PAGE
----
Basic
Stn1
Std2
Biz3
Pro4
Ult.5
Pro+6
Ent.7
Word
x
x
x
x
x
x
x
x
Excel
x
x
x
x
x
x
x
x
Power
Point
x
x
x
x
x
x
x
Outlook
x
x
x
x

Outlook w/BCM8

x
x
x
Acct. Express9
x
x
x
x
Publisher
x
x
x
x
x
Access
x
x
x
InfoPath
x
x
x
Groove
x
x
OneNote
x
x
x
Commu
nicator
x
x
Int. ECM10
x
x
x
Int. EF
x
x
x
AIR
MPC11
x
x
x

Notes: 1 Office Home & Student 2 Standard 3 Small Business 4 Professional 5 Ultimate 6 Professional Plus 7 Enterprise 8 Outlook with Business ContactManager 9 Accounting Express 10 Integrated Enterprise Content Management 11 Advanced Information Rights Management and Policy Capabilities

Marketing and Sales
Being such a cornerstone product, Microsoft has made voluminous sales and marketing support available for Microsoft Office 2007. Microsoft Office for Partners is the primary portal. It aggregates most of the information you'll need to support your sales efforts. The Office system solution showcase is a terrific resource for partners. It's broken down in several ways. It lists Office 2007 solutions by industry or by department, and gives tactical advice on how to sell Office 2007 to these various groups. There are also scenarios for various tasks, like how Office 2007 can help you address Sarbanes-Oxley issues or contract lifecycle management.

The 2007 Microsoft Office System Partner Licensing Guide will help you wade through the myriad Office suites and licensing programs available, so you can find the right match for your customers.

You can also sell more than just the Office 2007 programs themselves: Microsoft calls them Information Worker Competency Specializations, and you can learn more at the Microsoft Web site. These are peripheral sales opportunities based on Office 2007, including things like Office solutions development, which means using XML and Web services to solve problems; or becoming an expert at Office 2007 deployments, either through new installs or upgrades.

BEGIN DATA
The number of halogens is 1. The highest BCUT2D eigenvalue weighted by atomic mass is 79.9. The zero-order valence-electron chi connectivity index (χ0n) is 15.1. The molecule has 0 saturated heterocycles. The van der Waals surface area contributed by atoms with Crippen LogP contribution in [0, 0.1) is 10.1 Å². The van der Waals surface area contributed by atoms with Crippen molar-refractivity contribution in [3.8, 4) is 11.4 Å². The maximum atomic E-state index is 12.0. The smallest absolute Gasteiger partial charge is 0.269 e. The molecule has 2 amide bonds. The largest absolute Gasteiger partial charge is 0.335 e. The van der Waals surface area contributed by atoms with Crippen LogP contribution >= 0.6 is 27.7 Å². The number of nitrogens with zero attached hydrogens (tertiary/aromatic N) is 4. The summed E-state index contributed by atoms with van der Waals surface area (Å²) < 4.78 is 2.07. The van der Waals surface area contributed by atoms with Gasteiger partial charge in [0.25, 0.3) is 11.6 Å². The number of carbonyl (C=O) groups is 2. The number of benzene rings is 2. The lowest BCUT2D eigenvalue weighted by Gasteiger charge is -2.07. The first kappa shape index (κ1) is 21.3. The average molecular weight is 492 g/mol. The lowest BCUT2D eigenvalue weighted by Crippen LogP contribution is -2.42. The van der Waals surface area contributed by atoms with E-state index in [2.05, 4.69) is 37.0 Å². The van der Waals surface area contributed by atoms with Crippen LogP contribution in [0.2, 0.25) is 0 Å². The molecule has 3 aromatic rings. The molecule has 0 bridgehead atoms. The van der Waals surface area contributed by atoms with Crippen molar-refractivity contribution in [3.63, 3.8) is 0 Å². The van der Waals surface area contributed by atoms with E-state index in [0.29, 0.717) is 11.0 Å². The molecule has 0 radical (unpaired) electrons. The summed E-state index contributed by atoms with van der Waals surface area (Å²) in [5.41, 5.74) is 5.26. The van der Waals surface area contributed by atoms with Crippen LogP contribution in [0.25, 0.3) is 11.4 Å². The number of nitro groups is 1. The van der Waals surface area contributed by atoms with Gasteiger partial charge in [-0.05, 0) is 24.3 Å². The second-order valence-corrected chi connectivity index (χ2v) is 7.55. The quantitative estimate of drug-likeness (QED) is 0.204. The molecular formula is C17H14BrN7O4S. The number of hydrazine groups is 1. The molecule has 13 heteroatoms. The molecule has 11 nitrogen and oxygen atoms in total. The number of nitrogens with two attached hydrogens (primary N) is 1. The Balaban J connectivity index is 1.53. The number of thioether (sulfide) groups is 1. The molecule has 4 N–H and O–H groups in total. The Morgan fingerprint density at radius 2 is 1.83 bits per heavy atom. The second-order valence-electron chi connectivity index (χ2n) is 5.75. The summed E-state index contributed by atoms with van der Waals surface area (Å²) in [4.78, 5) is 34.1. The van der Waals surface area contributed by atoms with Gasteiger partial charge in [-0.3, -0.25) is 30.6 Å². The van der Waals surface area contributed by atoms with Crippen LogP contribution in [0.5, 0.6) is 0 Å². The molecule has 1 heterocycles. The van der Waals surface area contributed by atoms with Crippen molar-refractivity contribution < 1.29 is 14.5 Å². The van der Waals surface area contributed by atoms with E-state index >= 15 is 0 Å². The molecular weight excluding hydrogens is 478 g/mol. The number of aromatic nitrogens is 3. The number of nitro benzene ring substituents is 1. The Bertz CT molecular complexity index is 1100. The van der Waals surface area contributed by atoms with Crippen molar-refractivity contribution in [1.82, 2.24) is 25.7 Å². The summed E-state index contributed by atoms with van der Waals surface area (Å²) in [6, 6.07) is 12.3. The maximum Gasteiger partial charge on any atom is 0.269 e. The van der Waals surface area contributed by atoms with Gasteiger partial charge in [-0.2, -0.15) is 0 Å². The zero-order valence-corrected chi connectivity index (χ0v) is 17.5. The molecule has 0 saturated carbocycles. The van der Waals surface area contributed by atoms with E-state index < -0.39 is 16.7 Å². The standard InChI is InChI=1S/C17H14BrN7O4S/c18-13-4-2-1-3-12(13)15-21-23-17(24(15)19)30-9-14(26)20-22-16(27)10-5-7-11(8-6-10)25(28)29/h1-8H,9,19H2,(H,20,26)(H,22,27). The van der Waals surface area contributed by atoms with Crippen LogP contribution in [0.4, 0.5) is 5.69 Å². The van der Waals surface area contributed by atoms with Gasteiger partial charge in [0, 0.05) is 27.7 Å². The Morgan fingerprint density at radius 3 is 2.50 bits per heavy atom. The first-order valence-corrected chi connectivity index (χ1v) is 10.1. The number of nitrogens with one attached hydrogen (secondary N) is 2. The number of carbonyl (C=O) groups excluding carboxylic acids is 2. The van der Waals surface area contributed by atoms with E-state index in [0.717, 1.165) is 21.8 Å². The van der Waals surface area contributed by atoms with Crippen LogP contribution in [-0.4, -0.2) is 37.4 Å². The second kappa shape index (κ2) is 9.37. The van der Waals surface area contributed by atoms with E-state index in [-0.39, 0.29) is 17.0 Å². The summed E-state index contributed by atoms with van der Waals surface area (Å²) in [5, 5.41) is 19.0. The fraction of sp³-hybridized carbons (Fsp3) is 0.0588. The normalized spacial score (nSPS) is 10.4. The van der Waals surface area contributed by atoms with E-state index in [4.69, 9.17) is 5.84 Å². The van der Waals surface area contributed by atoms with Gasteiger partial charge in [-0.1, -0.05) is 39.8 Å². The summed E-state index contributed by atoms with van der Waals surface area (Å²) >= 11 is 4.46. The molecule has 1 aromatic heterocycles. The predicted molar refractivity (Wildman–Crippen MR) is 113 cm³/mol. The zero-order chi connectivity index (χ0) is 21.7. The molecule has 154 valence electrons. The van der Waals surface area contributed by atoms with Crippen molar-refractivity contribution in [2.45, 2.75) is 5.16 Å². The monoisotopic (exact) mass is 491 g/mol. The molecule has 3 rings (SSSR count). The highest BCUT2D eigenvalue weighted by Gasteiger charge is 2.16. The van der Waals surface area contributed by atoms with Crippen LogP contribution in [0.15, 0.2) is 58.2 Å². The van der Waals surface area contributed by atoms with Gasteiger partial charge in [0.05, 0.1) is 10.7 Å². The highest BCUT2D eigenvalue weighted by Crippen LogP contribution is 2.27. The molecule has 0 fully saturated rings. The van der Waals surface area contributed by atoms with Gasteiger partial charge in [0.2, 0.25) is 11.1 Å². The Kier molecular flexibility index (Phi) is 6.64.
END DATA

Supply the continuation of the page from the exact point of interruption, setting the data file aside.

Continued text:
One other new program for Office 2007 is a licensing change that helps system builders bundle the suite with a new computer. The customer can have a 60-day trial of Office 2007, then choose to buy it after the initial PC sale. Previously, this group of partners' main opportunity to sell Office licenses came at the time of the PC purchase. Microsoft stated in a press release that more than 50 percent of small businesses purchase Microsoft Office separately within 60 days of a new PC purchase, representing a potentially significant new source of revenue for system builder partners.

Spotlight Highlights

Key Features

  • Open Office XML file format standard
  • Ribbon interface provides easier access to features
  • Excel spreadsheets now much larger

Competition

  • Lotus SmartSuite
  • Corel WordPerfect Office X3
  • Sun StarOffice 8
  • Google Docs & Spreadsheets

Opportunities

  • Backward compatibility across all applications
  • XML format affords external compatibility
  • Familiar applications ease migration

The Final Word
Office 2007 is a big new product -- and here we've only touched on the fundamental applications. With XML functionality baked in and a new, consistent user interface across the pillar products Word, Excel, PowerPoint and Outlook, there's a compelling story for you to tell your customers.

Even so, selling the upgrade could be an uphill battle. Earlier versions of Office are entrenched and they work well in most companies, so its biggest competition is likely to come from itself. Microsoft is providing plenty of ammunition to take into that battle, though, and Office 2007 has many compelling features and architectural enhancements that should spark interest among your most cost-conscious customers.